The fact that London has 600 kilometres of rivers, with 13 major river catchments areas feeding into the River Thames, is just astonishing.
Even with the arrival of mild Spring weather, the incessant storms and record breaking rainfall are still a vivid memory.
What we should have learnt over the recent months of deluge and destruction is that we are not adapting fast enough to cope with unpredictable and extreme weather events.
The resulting floods have tested and breached the weaknesses in our coastal and river defences causing widespread disruption to thousands of people who have their lives and businesses turned upside down.
Less reported, because less understood, is the devastation for wildlife, natural habitats and fragile ecosystems.
Nature not concrete
Whilst calls for further resources for upgrading concrete flood defences are inevitable, it is time to press the case for equal consideration and far greater resources for more intelligent, back-to-nature long term solutions.
One such approach is river restoration. Not only can it improve flood risk, enhance wildlife habitats and help us to adapt to a changing climate, but by doing so it can also contribute to a better quality of life for its residents.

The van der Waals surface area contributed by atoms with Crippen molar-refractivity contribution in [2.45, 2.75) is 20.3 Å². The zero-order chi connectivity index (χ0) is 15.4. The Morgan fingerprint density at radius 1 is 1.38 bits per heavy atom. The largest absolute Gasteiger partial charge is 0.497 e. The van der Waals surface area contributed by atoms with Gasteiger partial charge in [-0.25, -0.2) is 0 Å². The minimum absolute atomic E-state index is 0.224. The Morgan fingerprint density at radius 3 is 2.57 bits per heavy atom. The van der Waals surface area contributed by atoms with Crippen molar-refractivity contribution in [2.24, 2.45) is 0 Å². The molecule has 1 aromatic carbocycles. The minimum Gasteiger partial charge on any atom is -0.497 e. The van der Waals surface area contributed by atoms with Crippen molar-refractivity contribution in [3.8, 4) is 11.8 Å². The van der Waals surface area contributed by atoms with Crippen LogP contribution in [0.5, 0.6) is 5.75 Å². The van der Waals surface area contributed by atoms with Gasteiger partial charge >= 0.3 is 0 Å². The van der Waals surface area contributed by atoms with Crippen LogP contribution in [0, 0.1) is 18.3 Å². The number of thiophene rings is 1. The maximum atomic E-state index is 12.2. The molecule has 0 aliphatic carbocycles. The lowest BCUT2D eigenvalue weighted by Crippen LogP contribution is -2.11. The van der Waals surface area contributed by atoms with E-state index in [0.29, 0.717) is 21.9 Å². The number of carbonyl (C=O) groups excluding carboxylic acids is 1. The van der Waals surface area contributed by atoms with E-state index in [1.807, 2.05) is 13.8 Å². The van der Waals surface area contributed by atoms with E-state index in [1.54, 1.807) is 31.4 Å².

Schemes such as these should be central to flood adaptation and mitigation programmes.
Restore our lost rivers!
Britain's 'lost rivers' have been built over, encased in concrete, neglected, or remain hidden behind fences and walls.
In urban areas waterways were used for centuries as open drains, but then gradually engineered to allow for housing, road building and preventing local flooding.
This practice spread through into the suburbs through much of the 1900s as cities expanded and became more crowded.
To the uninformed passer-by, who may occasionally glimpse them in an odd place, or has dismissed a river as a mere ditch, the fact that London has 600 kilometres of rivers, with 13 major river catchments areas feeding into the River Thames, is just astonishing.